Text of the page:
The ’56 –Day Slip Rule’ (‘the Slip Rule’)| Kangs Criminal Defence Solicitors
Nazaqat Maqsoom of Kangs Solicitors outlines the circumstances in which the Slip Rule can be applied and looks at a recent Judgement by the Court of Appeal which considered its application.
What is the Slip Rule? | Kangs Serious Crime Solicitors
The Crown Court, by virtue of Section 155 Powers of Criminal Courts (Sentencing) Act 2000, as amended by section 47 and schedule 8 paragraph 28 Criminal Justice and Immigration Act 2008, has the power to alter a sentence or other order made by the Crown Court within 56 days of the date from which it was made.
When is the Slip Rule used? | Kangs Criminal Procedure Solicitors
The Slip rule is generally used for altering a sentence or an order where a factual or legal error has been made or in cases where further evidence/information has come to light that is relevant to the sentence or order made.
The Slip Rule may also be used to vary a Confiscation Order made under the Proceeds of Crime legislation.
It can also be used where, for example:
- the Court has overlooked statutory provision limiting its powers or
- in circumstances in which a Judge is satisfied that a material error has been made in the sentencing process or
- where the sentence was based on mitigation and subsequently the mitigation was found to be false.
Current Guidance On The Slip Rule | Kangs Criminal Appeals Solicitors
Very recently the Court of Appeal provided some guidance in the case of R v Warren  EWCA Crim 226. The case specifically dealt with the Slip Rule.
- The Appellant pleaded guilty to an offence of conspiracy to rob and was subsequently sentenced to 6 years 8 months imprisonment.
- The Attorney General indicated that he was intending to review the Judge`s sentence as unduly lenient.
- It was drawn to the Judge’s attention that he had given an Indication and sentenced on a faulty basis.
- In accordance with the Slip Rule, the case was relisted for the purposes of a re-sentencing hearing.
- The matter was relisted and sentence was increased to 8 years 6 months.
- The case proceeded to the Court of Appeal
The Court of Appeal held:
In our view, the current state of the law as shown by the authorities is as follows:
(1) Where an error occurs in the factual basis of sentence it should be pointed out to the court as soon as possible and consideration should be given to correcting it at the earliest opportunity, preferably by revisiting sentence on the same day rather than a subsequent day.
(2) A judge should not use the slip rule simply because there is a change of mind about the nature or length of the sentence but the slip rule is available where the judge is persuaded that he had made a material error in the sentencing process whether of fact or law. It is relevant in considering whether he had made a material error that that error might be corrected by the Court of Appeal on the Attorney General's application.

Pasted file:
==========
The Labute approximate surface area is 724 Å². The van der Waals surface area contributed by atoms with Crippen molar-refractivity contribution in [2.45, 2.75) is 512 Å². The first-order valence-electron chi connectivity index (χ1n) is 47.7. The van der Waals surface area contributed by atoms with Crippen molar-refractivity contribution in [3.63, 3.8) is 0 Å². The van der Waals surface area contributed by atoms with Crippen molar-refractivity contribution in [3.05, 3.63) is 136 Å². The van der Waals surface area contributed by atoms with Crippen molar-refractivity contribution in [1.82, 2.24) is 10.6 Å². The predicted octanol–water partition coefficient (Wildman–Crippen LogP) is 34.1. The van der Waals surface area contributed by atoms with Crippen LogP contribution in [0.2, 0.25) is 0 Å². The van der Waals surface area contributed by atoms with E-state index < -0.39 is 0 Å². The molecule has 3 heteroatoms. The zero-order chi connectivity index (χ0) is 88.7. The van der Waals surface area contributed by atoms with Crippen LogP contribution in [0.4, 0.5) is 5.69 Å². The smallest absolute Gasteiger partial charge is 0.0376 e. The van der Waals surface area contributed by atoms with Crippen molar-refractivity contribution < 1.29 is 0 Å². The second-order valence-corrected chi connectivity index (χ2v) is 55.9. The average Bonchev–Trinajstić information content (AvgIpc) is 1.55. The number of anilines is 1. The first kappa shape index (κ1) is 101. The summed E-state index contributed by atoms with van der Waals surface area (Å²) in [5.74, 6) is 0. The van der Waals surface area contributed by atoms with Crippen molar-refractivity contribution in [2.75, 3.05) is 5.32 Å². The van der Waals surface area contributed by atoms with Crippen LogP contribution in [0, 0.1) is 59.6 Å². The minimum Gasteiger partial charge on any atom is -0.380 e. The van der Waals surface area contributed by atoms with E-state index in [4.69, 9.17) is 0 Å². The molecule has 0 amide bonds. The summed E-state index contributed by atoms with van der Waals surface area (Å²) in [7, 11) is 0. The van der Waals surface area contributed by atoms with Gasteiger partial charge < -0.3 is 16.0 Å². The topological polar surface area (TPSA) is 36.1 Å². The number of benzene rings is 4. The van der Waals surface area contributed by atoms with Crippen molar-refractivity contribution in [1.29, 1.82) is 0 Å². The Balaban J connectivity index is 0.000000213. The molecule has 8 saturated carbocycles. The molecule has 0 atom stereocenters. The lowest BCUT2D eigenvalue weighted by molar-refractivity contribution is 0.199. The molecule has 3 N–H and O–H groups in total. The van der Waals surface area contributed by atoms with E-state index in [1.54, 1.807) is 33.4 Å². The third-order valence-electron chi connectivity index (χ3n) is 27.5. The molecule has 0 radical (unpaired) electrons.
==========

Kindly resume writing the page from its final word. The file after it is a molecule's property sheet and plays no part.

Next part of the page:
(3) The sooner the slip rule is invoked in such a case the better. The passage of time from the first decision to its revision is a material consideration as to how the power should be exercised but there is a 56‑ day cut off in any event.
(4) A judge should not be unduly influenced by the prospect of a reference being made to change the sentence that he thought was right at the time by the mere threat of a review by the Attorney General. If the judge concludes that the sentence was not wrong in principle and was not unduly lenient, he should not change his mind simply because there is the possibility of a reference. The judge can then use the opportunity at the further sentencing hearing to give any further explanations for the original decision for the sentence.
(5) Sentencing and re‑ sentencing should take place in the presence of the appellant and administrative convenience should not be allowed to degrade that principle. But if for one reason or another the appellant cannot be brought to court in the 56 days there is a discretion to proceed in his absence so long as there is an advocate who can fully represent in the sense of who is properly instructed as to the relevant facts and is able to assist the court to make pertinent submissions on the facts and the law, as clearly this appellant's advocate was on the date of the re‑ sentence.
(6) Although Nodjoumi no longer identifies the basic rule in such cases, the appearance of justice and the impact of the change on a defendant where an error has not been induced by anything that he has said or done is a relevant consideration and in appropriate cases it can be reflected in a modest discount to the proposed revised sentence to reflect this fact. This is done in this case. We consider that modest discount was appropriate and sufficient.
As is clear from the case above, the Courts have discretion and can only use the rule in certain circumstances, discussed above; however any variation must be within the strict time limit imposed by statute.
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